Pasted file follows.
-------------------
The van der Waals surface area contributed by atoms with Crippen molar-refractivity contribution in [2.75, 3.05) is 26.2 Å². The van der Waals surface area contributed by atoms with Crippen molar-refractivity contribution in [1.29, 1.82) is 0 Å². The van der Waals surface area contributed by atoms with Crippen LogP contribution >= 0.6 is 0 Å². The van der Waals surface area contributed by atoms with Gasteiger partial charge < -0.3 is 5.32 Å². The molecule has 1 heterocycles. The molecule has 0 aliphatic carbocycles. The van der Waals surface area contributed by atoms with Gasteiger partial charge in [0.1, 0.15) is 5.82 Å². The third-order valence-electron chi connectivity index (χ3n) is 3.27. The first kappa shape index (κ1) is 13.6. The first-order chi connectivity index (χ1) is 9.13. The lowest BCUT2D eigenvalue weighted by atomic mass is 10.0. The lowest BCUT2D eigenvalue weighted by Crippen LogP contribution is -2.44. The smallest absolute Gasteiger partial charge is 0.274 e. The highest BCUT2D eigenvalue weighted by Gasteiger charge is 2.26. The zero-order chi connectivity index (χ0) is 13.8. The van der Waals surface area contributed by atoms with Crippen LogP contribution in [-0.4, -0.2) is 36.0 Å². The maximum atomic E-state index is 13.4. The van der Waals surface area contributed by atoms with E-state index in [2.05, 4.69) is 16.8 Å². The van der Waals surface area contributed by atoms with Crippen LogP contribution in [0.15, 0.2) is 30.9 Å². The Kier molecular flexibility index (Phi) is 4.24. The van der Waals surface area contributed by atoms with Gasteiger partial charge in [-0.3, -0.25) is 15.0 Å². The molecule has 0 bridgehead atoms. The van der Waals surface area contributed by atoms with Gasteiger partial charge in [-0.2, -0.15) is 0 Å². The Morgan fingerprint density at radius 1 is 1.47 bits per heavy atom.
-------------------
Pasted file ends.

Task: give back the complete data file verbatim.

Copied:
The van der Waals surface area contributed by atoms with Crippen molar-refractivity contribution in [2.75, 3.05) is 26.2 Å². The van der Waals surface area contributed by atoms with Crippen molar-refractivity contribution in [1.29, 1.82) is 0 Å². The van der Waals surface area contributed by atoms with Crippen LogP contribution >= 0.6 is 0 Å². The van der Waals surface area contributed by atoms with Gasteiger partial charge < -0.3 is 5.32 Å². The molecule has 1 heterocycles. The molecule has 0 aliphatic carbocycles. The van der Waals surface area contributed by atoms with Gasteiger partial charge in [0.1, 0.15) is 5.82 Å². The third-order valence-electron chi connectivity index (χ3n) is 3.27. The first kappa shape index (κ1) is 13.6. The first-order chi connectivity index (χ1) is 9.13. The lowest BCUT2D eigenvalue weighted by atomic mass is 10.0. The lowest BCUT2D eigenvalue weighted by Crippen LogP contribution is -2.44. The smallest absolute Gasteiger partial charge is 0.274 e. The highest BCUT2D eigenvalue weighted by Gasteiger charge is 2.26. The zero-order chi connectivity index (χ0) is 13.8. The van der Waals surface area contributed by atoms with Crippen LogP contribution in [-0.4, -0.2) is 36.0 Å². The maximum atomic E-state index is 13.4. The van der Waals surface area contributed by atoms with E-state index in [2.05, 4.69) is 16.8 Å². The van der Waals surface area contributed by atoms with Crippen LogP contribution in [0.15, 0.2) is 30.9 Å². The Kier molecular flexibility index (Phi) is 4.24. The van der Waals surface area contributed by atoms with Gasteiger partial charge in [-0.3, -0.25) is 15.0 Å². The molecule has 0 bridgehead atoms. The van der Waals surface area contributed by atoms with Gasteiger partial charge in [-0.2, -0.15) is 0 Å². The Morgan fingerprint density at radius 1 is 1.47 bits per heavy atom.